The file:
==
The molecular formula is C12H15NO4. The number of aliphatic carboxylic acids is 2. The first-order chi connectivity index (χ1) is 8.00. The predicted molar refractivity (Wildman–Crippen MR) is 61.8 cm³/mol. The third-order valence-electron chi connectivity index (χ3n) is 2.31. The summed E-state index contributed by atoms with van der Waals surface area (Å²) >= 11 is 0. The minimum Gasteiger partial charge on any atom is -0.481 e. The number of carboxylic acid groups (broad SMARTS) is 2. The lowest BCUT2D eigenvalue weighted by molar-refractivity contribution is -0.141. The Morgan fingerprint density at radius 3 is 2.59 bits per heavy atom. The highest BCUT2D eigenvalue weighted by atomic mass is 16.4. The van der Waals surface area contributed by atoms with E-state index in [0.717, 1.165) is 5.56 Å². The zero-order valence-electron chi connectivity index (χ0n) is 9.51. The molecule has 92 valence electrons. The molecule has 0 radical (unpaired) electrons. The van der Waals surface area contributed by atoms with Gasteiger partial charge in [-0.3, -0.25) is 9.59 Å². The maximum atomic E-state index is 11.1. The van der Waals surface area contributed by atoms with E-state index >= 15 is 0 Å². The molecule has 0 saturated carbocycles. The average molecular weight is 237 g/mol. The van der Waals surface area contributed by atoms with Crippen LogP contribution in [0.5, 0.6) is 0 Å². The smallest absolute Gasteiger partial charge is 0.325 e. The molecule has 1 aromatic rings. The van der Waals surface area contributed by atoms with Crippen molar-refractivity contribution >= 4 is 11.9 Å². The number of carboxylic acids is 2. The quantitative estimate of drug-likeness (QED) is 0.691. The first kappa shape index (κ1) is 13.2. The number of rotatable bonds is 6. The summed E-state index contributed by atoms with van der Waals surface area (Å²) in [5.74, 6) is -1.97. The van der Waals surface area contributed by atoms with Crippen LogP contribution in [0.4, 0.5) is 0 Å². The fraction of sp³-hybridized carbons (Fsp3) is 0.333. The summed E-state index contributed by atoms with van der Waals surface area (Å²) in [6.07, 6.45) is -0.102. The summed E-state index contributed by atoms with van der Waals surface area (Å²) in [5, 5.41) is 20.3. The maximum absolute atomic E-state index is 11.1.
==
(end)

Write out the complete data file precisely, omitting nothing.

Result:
The molecular formula is C12H15NO4. The number of aliphatic carboxylic acids is 2. The first-order chi connectivity index (χ1) is 8.00. The predicted molar refractivity (Wildman–Crippen MR) is 61.8 cm³/mol. The third-order valence-electron chi connectivity index (χ3n) is 2.31. The summed E-state index contributed by atoms with van der Waals surface area (Å²) >= 11 is 0. The minimum Gasteiger partial charge on any atom is -0.481 e. The number of carboxylic acid groups (broad SMARTS) is 2. The lowest BCUT2D eigenvalue weighted by molar-refractivity contribution is -0.141. The Morgan fingerprint density at radius 3 is 2.59 bits per heavy atom. The highest BCUT2D eigenvalue weighted by atomic mass is 16.4. The van der Waals surface area contributed by atoms with E-state index in [0.717, 1.165) is 5.56 Å². The zero-order valence-electron chi connectivity index (χ0n) is 9.51. The molecule has 92 valence electrons. The molecule has 0 radical (unpaired) electrons. The van der Waals surface area contributed by atoms with Gasteiger partial charge in [-0.3, -0.25) is 9.59 Å². The maximum atomic E-state index is 11.1. The van der Waals surface area contributed by atoms with E-state index >= 15 is 0 Å². The molecule has 0 saturated carbocycles. The average molecular weight is 237 g/mol. The van der Waals surface area contributed by atoms with Crippen LogP contribution in [0.5, 0.6) is 0 Å². The smallest absolute Gasteiger partial charge is 0.325 e. The molecule has 1 aromatic rings. The van der Waals surface area contributed by atoms with Crippen molar-refractivity contribution >= 4 is 11.9 Å². The number of carboxylic acids is 2. The quantitative estimate of drug-likeness (QED) is 0.691. The first kappa shape index (κ1) is 13.2. The number of rotatable bonds is 6. The summed E-state index contributed by atoms with van der Waals surface area (Å²) in [5.74, 6) is -1.97. The van der Waals surface area contributed by atoms with Crippen LogP contribution in [0.4, 0.5) is 0 Å². The fraction of sp³-hybridized carbons (Fsp3) is 0.333. The summed E-state index contributed by atoms with van der Waals surface area (Å²) in [6.07, 6.45) is -0.102. The summed E-state index contributed by atoms with van der Waals surface area (Å²) in [5, 5.41) is 20.3. The maximum absolute atomic E-state index is 11.1.